The only real fall of man is his non-eucharistic life in a non-eucharistic world . . . Man was to be the priest of a eucharist, offering the world to God, and in this offering he was to receive the gift of life . . . When we see the world as an end in itself, everything becomes itself a value and consequently loses all value, because only in God is found the meaning (value) of everything, and the world is meaningful only when it is the ‘sacrament’ of God’s presence.
Alexander Schmemann, For the Life of the World, 1970.
The best and simplest general type of capital is a well-made
ploughshare. Now, if that ploughshare did nothing but beget other ploughshares, in a polypous manner, however the great cluster of polypous plough might glitter in the sun, it would have lost its function of capital. It becomes true capital only by another kind of splendour, when it is seen "splendescere sulco," to
grow bright in the furrow; rather with diminution of its substance, than addition, by the noble friction. And the true home question, to every capitalist and to every nation, is not, "how many ploughs have you?" but, "where are your furrows?" not "how quickly will this capital reproduce itself?" but, "what will it do during reproduction?" What substance will it furnish, good for life? what work construct, protective of life? if none, its own reproduction is useless if worse than none, (for capital may destroy life as well as support it), its own reproduction is worse than useless; it is merely an advance from Pisiphone, on mortgage not a profit by any means.
John Ruskin, Unto This Last, 1860.
For some time I've been thinking of a new category of posts, "juxtapositions", which involves setting side by side extracts from authors who are either thinking the same thought but expressing it in remarkably different ways, or dealing with the same subject but disagreeing.
This is the first, juxtaposing the Russian Orthodox theologian Alexander Schmemann and the English art critic and thinker, John Ruskin. Both are, in these extracts, concerned with basically the same subject, the life of the world in light of eternal verities, to be specific the concept of value and how it comes to be misjudged in the modern world because we have largely disconnected the world from God and forgotten our divine calling. Schmemann addresses the topic as a theologian and Ruskin as a social theorist.
A further reflection: Luther on Cupidity and Concupiscence
The disordered valuing of created things over the Creator is tied up with what theologians used to term "cupidity", and has its root in original sin. Luther does not discuss cupidity much, but he has a lot to say about concupiscence, a related term. As with many facets of the old catholic faith, Luther breathed new evangelical life into a term which under scholasticism was being subsumed into a neo-Platonic frame of thought; he extended the meaning of "concupiscence" from its original reference to sexual lust to include the disordered lust for created things in general which characterises fallen man (this was a definite advance in theology, freeing it from the ancient and medieval preoccupation with sex and widening its scope).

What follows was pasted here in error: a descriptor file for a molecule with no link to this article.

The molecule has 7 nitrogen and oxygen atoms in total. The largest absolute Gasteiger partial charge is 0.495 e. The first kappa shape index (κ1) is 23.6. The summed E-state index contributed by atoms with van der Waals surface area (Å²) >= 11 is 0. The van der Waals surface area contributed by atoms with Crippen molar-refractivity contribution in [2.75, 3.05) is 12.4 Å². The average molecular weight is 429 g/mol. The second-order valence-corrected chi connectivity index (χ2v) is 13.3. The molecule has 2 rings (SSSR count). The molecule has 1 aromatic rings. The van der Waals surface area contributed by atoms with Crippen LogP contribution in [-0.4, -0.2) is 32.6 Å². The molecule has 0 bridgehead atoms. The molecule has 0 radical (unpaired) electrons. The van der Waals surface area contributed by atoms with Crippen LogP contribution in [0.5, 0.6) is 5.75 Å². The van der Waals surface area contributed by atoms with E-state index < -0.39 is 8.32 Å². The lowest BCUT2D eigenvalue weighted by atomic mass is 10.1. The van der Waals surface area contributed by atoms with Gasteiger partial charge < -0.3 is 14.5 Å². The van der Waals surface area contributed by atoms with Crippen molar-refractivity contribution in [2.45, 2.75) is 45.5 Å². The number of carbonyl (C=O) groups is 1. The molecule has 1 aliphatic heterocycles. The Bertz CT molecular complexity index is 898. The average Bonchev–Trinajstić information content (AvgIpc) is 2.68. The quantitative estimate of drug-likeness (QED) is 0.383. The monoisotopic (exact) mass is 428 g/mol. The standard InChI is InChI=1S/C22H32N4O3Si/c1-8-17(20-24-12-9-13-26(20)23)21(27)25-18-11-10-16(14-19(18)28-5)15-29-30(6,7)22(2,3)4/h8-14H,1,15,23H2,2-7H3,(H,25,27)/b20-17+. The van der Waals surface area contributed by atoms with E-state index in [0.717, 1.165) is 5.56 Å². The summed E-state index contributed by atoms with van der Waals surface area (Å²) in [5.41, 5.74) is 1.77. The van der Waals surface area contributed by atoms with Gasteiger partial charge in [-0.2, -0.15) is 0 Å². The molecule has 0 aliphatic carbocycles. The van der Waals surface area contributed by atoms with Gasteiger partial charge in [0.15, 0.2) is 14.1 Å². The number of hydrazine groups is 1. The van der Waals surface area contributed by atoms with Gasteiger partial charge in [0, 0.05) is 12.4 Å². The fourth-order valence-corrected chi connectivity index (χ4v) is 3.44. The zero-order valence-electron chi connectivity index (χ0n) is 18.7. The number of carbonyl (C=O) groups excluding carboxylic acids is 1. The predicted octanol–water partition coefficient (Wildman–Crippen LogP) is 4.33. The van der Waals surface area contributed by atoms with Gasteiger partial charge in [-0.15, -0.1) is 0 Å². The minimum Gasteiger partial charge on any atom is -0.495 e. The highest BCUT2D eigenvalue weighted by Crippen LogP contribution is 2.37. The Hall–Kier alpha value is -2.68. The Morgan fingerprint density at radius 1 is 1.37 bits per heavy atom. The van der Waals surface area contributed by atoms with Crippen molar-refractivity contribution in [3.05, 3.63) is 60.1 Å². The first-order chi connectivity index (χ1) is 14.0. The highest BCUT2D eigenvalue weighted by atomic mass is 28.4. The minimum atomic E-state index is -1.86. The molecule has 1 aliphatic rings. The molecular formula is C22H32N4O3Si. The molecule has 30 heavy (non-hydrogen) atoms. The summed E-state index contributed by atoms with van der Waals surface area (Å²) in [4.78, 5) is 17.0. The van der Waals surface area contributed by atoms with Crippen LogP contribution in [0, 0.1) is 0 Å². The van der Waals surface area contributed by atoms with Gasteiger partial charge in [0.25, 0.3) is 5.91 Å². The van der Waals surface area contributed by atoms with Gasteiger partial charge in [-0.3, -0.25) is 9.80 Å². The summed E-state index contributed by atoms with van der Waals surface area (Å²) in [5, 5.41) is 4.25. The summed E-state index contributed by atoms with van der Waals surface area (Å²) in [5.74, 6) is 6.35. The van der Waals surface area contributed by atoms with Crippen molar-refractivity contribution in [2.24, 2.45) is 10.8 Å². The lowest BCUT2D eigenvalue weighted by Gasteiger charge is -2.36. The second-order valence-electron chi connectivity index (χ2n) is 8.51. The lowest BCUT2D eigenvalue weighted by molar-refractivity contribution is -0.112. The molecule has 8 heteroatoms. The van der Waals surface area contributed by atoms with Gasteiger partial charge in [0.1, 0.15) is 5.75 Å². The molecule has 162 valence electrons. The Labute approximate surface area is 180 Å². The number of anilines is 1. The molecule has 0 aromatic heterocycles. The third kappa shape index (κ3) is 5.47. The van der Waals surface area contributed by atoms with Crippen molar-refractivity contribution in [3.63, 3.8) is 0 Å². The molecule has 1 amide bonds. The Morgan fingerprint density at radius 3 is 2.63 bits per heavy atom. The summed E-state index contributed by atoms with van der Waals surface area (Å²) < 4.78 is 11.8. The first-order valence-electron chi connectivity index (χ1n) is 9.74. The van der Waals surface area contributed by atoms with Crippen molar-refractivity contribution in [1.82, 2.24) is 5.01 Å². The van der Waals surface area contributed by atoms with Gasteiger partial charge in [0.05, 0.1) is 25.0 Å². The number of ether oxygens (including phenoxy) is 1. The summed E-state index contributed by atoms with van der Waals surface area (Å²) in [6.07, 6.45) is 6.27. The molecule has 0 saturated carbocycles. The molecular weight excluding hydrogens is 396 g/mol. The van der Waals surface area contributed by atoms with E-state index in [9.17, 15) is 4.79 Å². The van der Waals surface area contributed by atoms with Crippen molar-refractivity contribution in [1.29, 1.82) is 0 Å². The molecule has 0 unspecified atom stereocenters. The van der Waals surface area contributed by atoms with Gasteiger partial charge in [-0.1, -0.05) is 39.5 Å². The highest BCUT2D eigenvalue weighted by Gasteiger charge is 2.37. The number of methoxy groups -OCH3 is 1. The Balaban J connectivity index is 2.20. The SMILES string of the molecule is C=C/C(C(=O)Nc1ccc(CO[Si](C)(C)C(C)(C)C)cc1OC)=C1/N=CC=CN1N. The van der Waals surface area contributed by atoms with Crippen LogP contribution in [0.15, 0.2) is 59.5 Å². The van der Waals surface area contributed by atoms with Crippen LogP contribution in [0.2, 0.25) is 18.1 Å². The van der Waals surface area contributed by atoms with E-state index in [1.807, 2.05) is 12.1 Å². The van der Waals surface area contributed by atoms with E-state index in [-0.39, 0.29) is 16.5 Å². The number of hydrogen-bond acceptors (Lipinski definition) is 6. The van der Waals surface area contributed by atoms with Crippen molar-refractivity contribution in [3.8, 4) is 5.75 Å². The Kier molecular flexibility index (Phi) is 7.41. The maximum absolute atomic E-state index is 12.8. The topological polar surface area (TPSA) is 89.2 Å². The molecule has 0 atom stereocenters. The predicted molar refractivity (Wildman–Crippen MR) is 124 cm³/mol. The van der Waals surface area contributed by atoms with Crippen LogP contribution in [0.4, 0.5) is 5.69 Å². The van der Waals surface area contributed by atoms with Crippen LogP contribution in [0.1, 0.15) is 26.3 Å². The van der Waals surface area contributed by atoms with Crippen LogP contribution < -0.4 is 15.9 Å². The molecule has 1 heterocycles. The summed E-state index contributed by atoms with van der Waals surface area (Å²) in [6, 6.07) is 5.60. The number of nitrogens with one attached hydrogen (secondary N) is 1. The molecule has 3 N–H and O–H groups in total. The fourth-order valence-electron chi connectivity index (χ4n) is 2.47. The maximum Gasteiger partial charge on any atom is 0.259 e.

R.H. Tawney provides some interesting historical background to Christian attitudes to cupidity in the marketplace in his classic work, Religion and the Rise of Capitalism (1927). He sees Luther as a social conservative, wanting to preserve the medieval order, while Calvin he regards as providing a theological rationale for a "secular asceticism" that sanctifies business but only if it re-invests profit in the means of production and does not use it for conscpicuous consumption. As Calvinism receded in influence in Western societies, the religious constraints on consumption were removed, and thus we ended up with the modern economy, which is driven by consumption - or would it be more accurate to say cupidity/concupiscence? It is surely not accidental that today we see the lust for material things and the lust for sexual pleasure exploited to sell goods. Luther and Ruskin would have been as appalled at this as any medieval schoolman, had they lived to see it, and Schmemann presumably was, because he did.
Now, the really interesting thing here is that more recent studies have traced the origins of capitalism to the medieval monasteries, the home of the old view that concupiscence was the lust for sexual pleasures, and we know that religious orders and the church generally were the most conspicuous consumers of goods in the medieval period. Perhaps the monks' preoccupation with sins of the flesh blinded them to the more spiritual sins of cupidity and idolatry? Whatever the case may be - and it would be an interesting subject to follow up - it all goes to show that theology and the social life of human communities - how they organise their life together - are always closely related.